The next aspect of a stop placement is a trailing stop. It applies to a situation where a trade moves in your favor and pauses, forming the next resistance. If you are a scalper, you simply take your profit at this point. However, if your objective is to let your profit run, you will want to protect your profits from evaporating. This is where a trailing stop comes into play, and the logic of its placement is very similar: it moves to any new support formed by a stock on its way. Here is the simplest example of such trailing (See Fig 3):

Fig 3. Stop trailing

If a stock formed a new higher low after the first stage of movement, this level becomes a new support and serves as an indication for a new stop level.

Now, armed with the logic of a stop placement you can apply it to any trading strategy you employ. And what about that 1 to 2% rule that we mentioned at the beginning of this article? Really, think about it. What do you do if a chart dictates a size of a stop that exceeds your risk tolerance? You factor it in by position sizing. Let’s see how it’s done. Assuming your trading capital is $30,000 and you want to keep your losses on any given trade to within 1%, you limit your losses to $250. If your trading lot is 1,000 shares and your setup shows a stop level as .25 cents, you are fine. If, however, a stop level dictated by the setup is .35 cents, you simply decrease your amount of shares for this trade to fit your risk tolerance – in this case to 700 shares. Do not forget to make sure your stock is liquid enough to absorb your shares – if a stock is too thin, you will need to factor in possible slippage, decreasing your shares even further.

Now, granted – this way to place and trail stops is very common and overly simplistic. In reality, everyday trading employs more sophisticated methods than utilizing this “common knowledge” to enhance your edge. When a strategy is widely used, it can become a subject of “contrarian trading” – an approach that puts you on the Smart Money side as opposed to the Public side. This strategy is going to be the subject of the next article.

Tuesday, April 24, 2007

Death by a thousand cuts?

One of e-mails I recieved on a previous article deserves a separate post since I hear this question often enough.

It essentially asked "Isn't scalping a way to death by 1000 cuts?" Well, if you lose money trading, you lose it - scalping or not. What it comes to is whether you got good at trading, whatever your style is, or not. With scalping, you will lose slowly, in small increments - until you learn to win. In any other trading approach you will lose probably faster, in bigger increments - until you learn to win. If you go through "grinding it out" learning curve where losses are practically unavoidable, it's imperative that you keep them under control so you are still in the game when the critical mass of knowledge and experience is reached. In this sense, scalping is doing exactly this: since the risk control is very tight, it slows down the rate of losses thus giving you more time to learn.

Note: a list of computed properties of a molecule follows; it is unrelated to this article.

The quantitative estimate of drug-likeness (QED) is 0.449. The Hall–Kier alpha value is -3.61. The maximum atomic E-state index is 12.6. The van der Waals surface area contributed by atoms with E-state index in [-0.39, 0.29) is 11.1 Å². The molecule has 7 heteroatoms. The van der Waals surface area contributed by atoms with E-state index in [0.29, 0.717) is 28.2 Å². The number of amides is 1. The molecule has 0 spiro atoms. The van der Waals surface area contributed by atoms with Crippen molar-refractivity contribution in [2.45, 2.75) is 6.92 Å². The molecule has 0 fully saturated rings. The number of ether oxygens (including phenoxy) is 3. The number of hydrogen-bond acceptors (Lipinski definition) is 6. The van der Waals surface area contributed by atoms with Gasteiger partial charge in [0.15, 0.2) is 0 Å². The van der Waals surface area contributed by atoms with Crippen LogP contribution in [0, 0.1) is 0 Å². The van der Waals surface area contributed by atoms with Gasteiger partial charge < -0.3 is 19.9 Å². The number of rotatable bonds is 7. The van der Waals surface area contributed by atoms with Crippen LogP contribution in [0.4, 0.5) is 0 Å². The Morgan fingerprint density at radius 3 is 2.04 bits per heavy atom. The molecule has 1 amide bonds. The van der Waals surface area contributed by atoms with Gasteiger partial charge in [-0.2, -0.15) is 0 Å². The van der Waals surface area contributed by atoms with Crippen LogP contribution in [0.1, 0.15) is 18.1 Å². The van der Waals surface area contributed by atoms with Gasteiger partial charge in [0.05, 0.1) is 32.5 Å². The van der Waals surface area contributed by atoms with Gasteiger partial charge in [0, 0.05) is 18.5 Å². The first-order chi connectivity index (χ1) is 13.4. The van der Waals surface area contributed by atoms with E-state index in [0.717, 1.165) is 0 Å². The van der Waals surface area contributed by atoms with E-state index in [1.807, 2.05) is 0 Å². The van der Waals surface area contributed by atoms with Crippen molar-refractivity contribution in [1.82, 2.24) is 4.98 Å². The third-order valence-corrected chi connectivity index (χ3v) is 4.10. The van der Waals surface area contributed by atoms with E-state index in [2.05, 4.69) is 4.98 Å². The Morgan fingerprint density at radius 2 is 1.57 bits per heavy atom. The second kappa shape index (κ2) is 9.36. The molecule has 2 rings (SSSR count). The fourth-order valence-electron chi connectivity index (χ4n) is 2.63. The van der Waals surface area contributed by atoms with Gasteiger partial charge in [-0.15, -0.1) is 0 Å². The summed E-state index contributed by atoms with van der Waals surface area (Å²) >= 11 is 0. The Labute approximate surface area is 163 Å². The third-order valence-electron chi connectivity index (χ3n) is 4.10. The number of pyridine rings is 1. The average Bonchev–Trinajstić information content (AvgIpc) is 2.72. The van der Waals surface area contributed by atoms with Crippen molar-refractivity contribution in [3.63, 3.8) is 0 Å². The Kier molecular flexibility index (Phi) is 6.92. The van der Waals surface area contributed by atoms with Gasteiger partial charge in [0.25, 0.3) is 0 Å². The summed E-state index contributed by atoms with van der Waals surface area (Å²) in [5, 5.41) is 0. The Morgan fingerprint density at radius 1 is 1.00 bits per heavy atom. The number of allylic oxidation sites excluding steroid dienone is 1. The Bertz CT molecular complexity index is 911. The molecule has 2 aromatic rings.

Sure, slow bleeding is bad. I, however, fail to see how it would be better to blow up one's trading account in a few broad strokes. Maybe it feels more heroic, but you simply don't stand a chance to collect enough lessons (each loss is a lesson, right?) if you experience fewer losses of a bigger size. Capital preservation is the name of the game for the newer trader. If losses is inalienable part of this stage of learning process, my pick would be small ones.

Sunday, April 22, 2007

As You Name the Boat, or What Is Scalping - Part II

Before I got distracted by the great weather that lures one outside, I promised to give my definition of scalping. That's the thing with promises - sooner or later you gotta keep them. So, let's do just that.

First, some simple definitions. There is such thing as a leg of the movement. Price moves in stages, or legs - advance, pullback, advance (let's talk in terms of long position, simplicity sake). Each advance is a leg.
Another important thing to define is pullback. For our practical purposes in the case, pullback is not a simple price decline. It's important to make a distinction between meaningful price retreat and noize. We will go deeper into that when in the future we discuss such thing as setup structure. At this point let's say: pullback is a price retreat that takes price back to entry point or close to it AFTER hitting target level or close to it. Noize is that meanigless dribble - cent up, cent down - that creates an impression of activity but doesn't jeopardize any support or resistance levels. This distinction is important because if you don't make it, you will dump your trade on a first sign of price retreat, and more often than not will exit a valid trade while it's still valid. Again you can see how our definitions define our actions.

All this brings us to the definition of scalping.

Scalping is a trading approach where a trader takes the profits at the first leg of the movement, not letting the price to pull back.

As a trading style, scalping is based on assumption that the first leg will be made successfully by more stocks than the second will. Think of it as the race where all runners are going to reach 1 mile mark. Weakest ones will drop out there; some more will drop out at the next mark, and the process will continue until just one "last man running" is left. So, if you want to bet on the biggest winner, you are going to try and figure out this strongest one. Your payout will be huge if you succeed but your chances to win this bet are not great. If you, however, want smaller but surer bet, you will be betting on those that make the first mark. You will have small wins, but your percentage will be great as you will be right in a lot of cases. And that's exactly what scalping is about. A lot of smaller profits get booked; immediate gratification keeps your moral high; your account experiences slow but consistent and confident growth.